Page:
Grading the Braves trade and extension for Chris Sale

MLB: MAY 08 Red Sox at Orioles

The Braves will have a new face in the middle of the rotation come Opening Day, as seven-time All-Star Chris Sale joins Max Fried, Spencer Strider, and Charlie Morton.

The return was notably steep for a pitcher who’s only made 31 starts since the beginning of 2021, totaling 151 innings of work. However, Sale was able to make 20 starts last year, flashing a lot of the traits that made him one of the best pitchers in baseball from 2012-2018.

Vaughn Grissom was the player the Braves sent to the Red Sox. The 23-year-old made his major-league debut in 2022 as a 21-year-old and immediately experienced success. But like with a lot of young players that were prematurely rushed to the majors, that success faded out towards the end of the season.

In 2023, a lot of people expected Vaughn Grissom to win the starting job over Orlando Arcia as the team’s shortstop. Despite looking more than adequate at the plate, Arcia was named the starter. We later saw why when Grissom was forced to fill in for Arcia due to injury. Grissom isn’t capable of playing shortstop at the major-league level, at least not right now, putting the Braves in a precarious position.

With no obvious place to slot him into their everyday lineup, Grissom spent most of last season raking in AAA. He hit .330 with 48 extra-base hits over just 102 games for the Stripers. That’s remarkable for a player his age. The Red Sox, who plan to slot Grissom immediately into their everyday lineup at second base, got a fantastic young player, but the devil is in the details.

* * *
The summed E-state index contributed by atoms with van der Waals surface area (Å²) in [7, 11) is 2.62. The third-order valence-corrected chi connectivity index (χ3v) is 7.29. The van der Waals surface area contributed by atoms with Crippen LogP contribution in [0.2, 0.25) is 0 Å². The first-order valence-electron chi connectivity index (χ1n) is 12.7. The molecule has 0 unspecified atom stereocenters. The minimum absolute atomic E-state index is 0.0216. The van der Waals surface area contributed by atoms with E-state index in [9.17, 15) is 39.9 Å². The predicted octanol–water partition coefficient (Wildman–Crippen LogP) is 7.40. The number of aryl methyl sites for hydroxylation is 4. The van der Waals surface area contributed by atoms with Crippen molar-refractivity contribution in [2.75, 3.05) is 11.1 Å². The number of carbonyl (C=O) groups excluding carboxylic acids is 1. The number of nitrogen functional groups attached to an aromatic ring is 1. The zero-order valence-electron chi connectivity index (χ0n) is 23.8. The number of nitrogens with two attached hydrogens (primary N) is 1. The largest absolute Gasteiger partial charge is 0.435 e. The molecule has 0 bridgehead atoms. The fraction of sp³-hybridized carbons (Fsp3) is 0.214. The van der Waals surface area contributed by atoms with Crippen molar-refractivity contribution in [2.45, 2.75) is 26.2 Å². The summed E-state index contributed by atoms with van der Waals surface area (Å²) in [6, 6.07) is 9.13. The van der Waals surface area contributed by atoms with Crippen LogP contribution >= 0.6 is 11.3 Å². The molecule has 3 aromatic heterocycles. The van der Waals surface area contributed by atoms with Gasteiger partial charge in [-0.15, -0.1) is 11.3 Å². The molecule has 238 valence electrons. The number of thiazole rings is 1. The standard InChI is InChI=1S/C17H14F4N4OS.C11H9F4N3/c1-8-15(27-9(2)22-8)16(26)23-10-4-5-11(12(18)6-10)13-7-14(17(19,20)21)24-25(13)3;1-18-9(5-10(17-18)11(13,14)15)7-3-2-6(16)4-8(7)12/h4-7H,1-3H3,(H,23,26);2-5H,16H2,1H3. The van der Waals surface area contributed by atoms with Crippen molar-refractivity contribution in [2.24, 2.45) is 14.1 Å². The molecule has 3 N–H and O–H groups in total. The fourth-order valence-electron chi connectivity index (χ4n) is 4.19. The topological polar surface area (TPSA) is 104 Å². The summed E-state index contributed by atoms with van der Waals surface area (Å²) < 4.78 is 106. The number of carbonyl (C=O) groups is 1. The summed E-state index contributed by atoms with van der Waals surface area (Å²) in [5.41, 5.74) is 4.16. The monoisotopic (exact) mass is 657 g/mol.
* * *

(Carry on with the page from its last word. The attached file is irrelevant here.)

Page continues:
Boston is sending the Braves $17 million in the deal, and the Braves chose to extend Chris Sale days after the trade. The Red Sox will be covering the entirety of his salary this season, and the Braves will owe him $22 million next year, and they added an option for 2026 worth $18 million. Essentially, the Braves get Chris Sale for $10.5 million AAV over the next two seasons with an $18 million option in the third year.

From a money standpoint, it’s a helluva bargain for a pitcher that still has a ton left in the tank when healthy. Of course, that’s why the Braves had to include Vaughn Grissom, but he had become somewhat expendable in the grand scheme of things.

Sale finished last season on a high note. Over his last 14 starts, he posted a 3.31 ERA and struck out 90 batters in just 73.1 innings. He wasn’t going deep into ball games like he had in the past, but he was still striking out nearly 30% of the batters he faced and walking next to nobody. The Braves don’t need him to be a workhouse at the front of the rotation. They have a few of those; they just need him to be the best version of himself come the postseason.

The final aspect of this deal that must be discussed is what Sale brings to the clubhouse. At times over the last two seasons, it has seemed like the Braves have been missing some characters with brash personalities that just don’t give a damn. Enter Chris Sale, who has one of the more fiery personalities in the game. His experience on the bump will also be instrumental to the numerous younger arms that will be making starts in Atlanta this season.

Grade: A

Photo: Mark Goldman/Icon Sportswire


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